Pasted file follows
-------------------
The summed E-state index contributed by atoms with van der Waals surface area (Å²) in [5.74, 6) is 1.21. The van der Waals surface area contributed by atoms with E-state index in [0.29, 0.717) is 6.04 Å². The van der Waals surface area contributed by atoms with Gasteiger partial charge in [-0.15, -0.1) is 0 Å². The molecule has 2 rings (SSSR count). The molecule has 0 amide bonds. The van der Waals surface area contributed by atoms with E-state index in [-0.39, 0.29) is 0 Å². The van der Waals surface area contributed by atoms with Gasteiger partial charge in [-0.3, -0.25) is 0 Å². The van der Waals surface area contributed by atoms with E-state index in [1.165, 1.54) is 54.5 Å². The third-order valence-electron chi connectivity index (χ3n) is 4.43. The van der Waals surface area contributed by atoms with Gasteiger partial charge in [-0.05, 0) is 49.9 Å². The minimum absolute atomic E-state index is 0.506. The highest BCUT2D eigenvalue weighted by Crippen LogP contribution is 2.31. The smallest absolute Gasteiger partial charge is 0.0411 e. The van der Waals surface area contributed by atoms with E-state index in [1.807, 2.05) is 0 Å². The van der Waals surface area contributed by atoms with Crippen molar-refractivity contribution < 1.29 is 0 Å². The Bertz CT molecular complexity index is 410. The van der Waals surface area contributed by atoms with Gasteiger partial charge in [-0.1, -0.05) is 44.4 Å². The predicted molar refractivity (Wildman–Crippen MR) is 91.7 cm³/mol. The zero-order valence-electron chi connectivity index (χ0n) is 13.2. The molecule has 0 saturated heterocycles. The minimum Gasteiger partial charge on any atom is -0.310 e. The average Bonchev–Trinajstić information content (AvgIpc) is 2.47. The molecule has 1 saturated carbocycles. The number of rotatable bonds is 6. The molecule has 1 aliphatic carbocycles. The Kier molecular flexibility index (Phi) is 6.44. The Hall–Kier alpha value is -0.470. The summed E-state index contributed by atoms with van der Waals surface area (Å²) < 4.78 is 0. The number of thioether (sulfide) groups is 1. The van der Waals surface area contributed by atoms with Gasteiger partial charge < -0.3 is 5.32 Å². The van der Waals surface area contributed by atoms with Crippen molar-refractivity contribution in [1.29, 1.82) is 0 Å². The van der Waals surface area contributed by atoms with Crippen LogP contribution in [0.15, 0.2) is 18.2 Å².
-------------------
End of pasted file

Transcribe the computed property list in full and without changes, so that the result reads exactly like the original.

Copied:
The summed E-state index contributed by atoms with van der Waals surface area (Å²) in [5.74, 6) is 1.21. The van der Waals surface area contributed by atoms with E-state index in [0.29, 0.717) is 6.04 Å². The van der Waals surface area contributed by atoms with Gasteiger partial charge in [-0.15, -0.1) is 0 Å². The molecule has 2 rings (SSSR count). The molecule has 0 amide bonds. The van der Waals surface area contributed by atoms with E-state index in [-0.39, 0.29) is 0 Å². The van der Waals surface area contributed by atoms with Gasteiger partial charge in [-0.3, -0.25) is 0 Å². The van der Waals surface area contributed by atoms with E-state index in [1.165, 1.54) is 54.5 Å². The third-order valence-electron chi connectivity index (χ3n) is 4.43. The van der Waals surface area contributed by atoms with Gasteiger partial charge in [-0.05, 0) is 49.9 Å². The minimum absolute atomic E-state index is 0.506. The highest BCUT2D eigenvalue weighted by Crippen LogP contribution is 2.31. The smallest absolute Gasteiger partial charge is 0.0411 e. The van der Waals surface area contributed by atoms with E-state index in [1.807, 2.05) is 0 Å². The van der Waals surface area contributed by atoms with Crippen molar-refractivity contribution < 1.29 is 0 Å². The Bertz CT molecular complexity index is 410. The van der Waals surface area contributed by atoms with Gasteiger partial charge in [-0.1, -0.05) is 44.4 Å². The predicted molar refractivity (Wildman–Crippen MR) is 91.7 cm³/mol. The zero-order valence-electron chi connectivity index (χ0n) is 13.2. The molecule has 0 saturated heterocycles. The minimum Gasteiger partial charge on any atom is -0.310 e. The average Bonchev–Trinajstić information content (AvgIpc) is 2.47. The molecule has 1 saturated carbocycles. The number of rotatable bonds is 6. The molecule has 1 aliphatic carbocycles. The Kier molecular flexibility index (Phi) is 6.44. The Hall–Kier alpha value is -0.470. The summed E-state index contributed by atoms with van der Waals surface area (Å²) < 4.78 is 0. The number of thioether (sulfide) groups is 1. The van der Waals surface area contributed by atoms with Gasteiger partial charge < -0.3 is 5.32 Å². The van der Waals surface area contributed by atoms with Crippen molar-refractivity contribution in [1.29, 1.82) is 0 Å². The van der Waals surface area contributed by atoms with Crippen LogP contribution in [0.15, 0.2) is 18.2 Å².